On thin ice

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AUBURN HILLS, Mich. – He showed up for his postgame press conference wearing a sly grin and a Detroit Red Wings jersey.

"I figured since there was a lockout [in the NHL] and there weren't any [job] openings, I'd wear this shirt."

Ah, Larry Brown. He'll drive ownership and fans crazy with his ill-timed dalliances with every open job this side of the Mid-American Conference. But the man has a way of laughing last.

Even if there is no one left to laugh with him.

Brown had a heck of a day Tuesday, linked by numerous media reports to the Cleveland Cavaliers' presidency (a transaction he refuses to really deny) even as his Detroit Pistons are in the middle of the Eastern Conference finals.

The move has turned fan passion in Motown against Brown, and placed him in the middle of a media storm all day.

And then, on Tuesday night, Brown's team went out and pulled one of his classic "Play the Right Way" efforts to beat Miami 106-96 and even the series at two games apiece. Game 5 is Thursday in Florida.

Play the Right Way?

How about a first half featuring 17 assists and zero turnovers.

How about a team showing a champion's heart, shrugging off two dreadful finishes, endless talk about that disloyal coach and the dominance of Dwyane Wade.

How about a series, a season, seemingly renewed.

On a day full of perfect storms, Larry Brown pitched a darn near perfect game.

This is what it is to play for, to employ, to root for Larry Brown. He is the girlfriend who can't stop flirting with other people. You swear you're through – until she knocks you out in a party dress.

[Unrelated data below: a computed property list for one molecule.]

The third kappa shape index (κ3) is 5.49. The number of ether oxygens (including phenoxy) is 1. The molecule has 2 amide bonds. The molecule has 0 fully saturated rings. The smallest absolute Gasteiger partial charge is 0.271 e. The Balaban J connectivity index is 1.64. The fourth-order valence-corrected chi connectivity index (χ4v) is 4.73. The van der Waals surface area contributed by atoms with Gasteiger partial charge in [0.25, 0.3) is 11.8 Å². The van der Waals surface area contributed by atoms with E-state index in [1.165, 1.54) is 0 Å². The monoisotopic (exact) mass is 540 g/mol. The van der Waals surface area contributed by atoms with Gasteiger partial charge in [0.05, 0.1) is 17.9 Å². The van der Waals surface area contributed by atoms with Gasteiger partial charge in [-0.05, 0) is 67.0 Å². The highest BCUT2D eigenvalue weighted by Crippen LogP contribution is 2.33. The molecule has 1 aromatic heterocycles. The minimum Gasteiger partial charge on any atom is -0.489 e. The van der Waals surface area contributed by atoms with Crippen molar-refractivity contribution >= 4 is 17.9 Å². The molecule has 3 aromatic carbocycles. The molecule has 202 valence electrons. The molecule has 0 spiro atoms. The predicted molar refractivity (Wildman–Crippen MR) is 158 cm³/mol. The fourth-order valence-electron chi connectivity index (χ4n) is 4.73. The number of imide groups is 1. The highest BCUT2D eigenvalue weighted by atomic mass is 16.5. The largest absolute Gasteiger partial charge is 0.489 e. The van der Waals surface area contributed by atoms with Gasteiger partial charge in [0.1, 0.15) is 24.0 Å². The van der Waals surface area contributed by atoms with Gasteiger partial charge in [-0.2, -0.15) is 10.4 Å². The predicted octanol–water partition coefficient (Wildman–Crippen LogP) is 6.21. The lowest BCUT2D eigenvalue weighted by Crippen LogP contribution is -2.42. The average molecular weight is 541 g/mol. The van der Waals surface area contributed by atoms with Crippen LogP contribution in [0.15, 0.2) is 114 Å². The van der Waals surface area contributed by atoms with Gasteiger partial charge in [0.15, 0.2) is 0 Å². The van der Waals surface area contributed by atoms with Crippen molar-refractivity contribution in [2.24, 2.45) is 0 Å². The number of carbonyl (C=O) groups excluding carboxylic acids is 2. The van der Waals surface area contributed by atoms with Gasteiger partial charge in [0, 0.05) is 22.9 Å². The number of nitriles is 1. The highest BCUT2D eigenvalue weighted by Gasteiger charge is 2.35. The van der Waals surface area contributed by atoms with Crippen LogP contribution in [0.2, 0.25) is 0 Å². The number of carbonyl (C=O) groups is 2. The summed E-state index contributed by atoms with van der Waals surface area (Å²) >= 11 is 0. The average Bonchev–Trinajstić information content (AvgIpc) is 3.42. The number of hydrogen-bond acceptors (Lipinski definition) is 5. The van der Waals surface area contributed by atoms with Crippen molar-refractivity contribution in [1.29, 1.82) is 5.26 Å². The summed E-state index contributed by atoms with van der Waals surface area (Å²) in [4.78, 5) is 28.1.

"Obviously," shrugged Tayshaun Prince, "we've been in this situation before."

Midseason, Brown's stated affection for coaching the New York Knicks led to a week of "Larry takes Manhattan" stories. "We put that aside as well," Prince said. "The stakes [now] are higher, Eastern Conference finals, top-rated team in the East. But we have a lot of mature guys on the team."

Or as Rasheed Wallace put it less eloquently: "Don't ask about that Cleveland [expletive]. We don't care."

Others, perhaps, do. When the Brown-is-leaving story began to circulate a week ago, Detroit fans blamed the media for causing a stir. By Tuesday, sentiment had swung the other way. Art Regner, co-host of the drive-time sports talk show on WXYT, estimates that call-ins were 80-20 against Brown.

"A complete reverse from last week," Regner said.

Sports radio stations in Detroit had contests giving away Piston tickets for the most humiliating Brown-inspired poems. There were a significant number of boos when Brown was introduced pregame to the home crowd.

It is clear to everyone that the Brown Era here will end soon. He was a hired gun brought in to win, and he delivered one championship. A second is almost more than anyone can ask. There won't be any tears shed one way or the other.

"Happy trails to him," said Piston Elden Campbell. "It's a business. Whatever makes him happy. He's here now and that's what our focus is on."

And on Tuesday, Detroit's focus was considerable.

The Pistons took care of the ball better, passed better, defended better, rebounded better and maintained their poise down the stretch better than they had in consecutive losses. They even defended Wade a little better, "holding" the dynamic guard to 28 points.

"I thought it was a great team effort," Chauncey Billups said.

Isn't that how Larry Brown does it?

Postgame, the coach extended an olive branch with a bad joke and a Steve Yzerman shirt. On Monday he let the Detroit Free Press follow along as he took his son to a suburban batting cage.

Both were nice, savvy PR moves.

But drops in the goodwill bucket compared to winning.

"Well," said Brown, swimming in his hockey jersey. "We're in much better shape than we were the other night."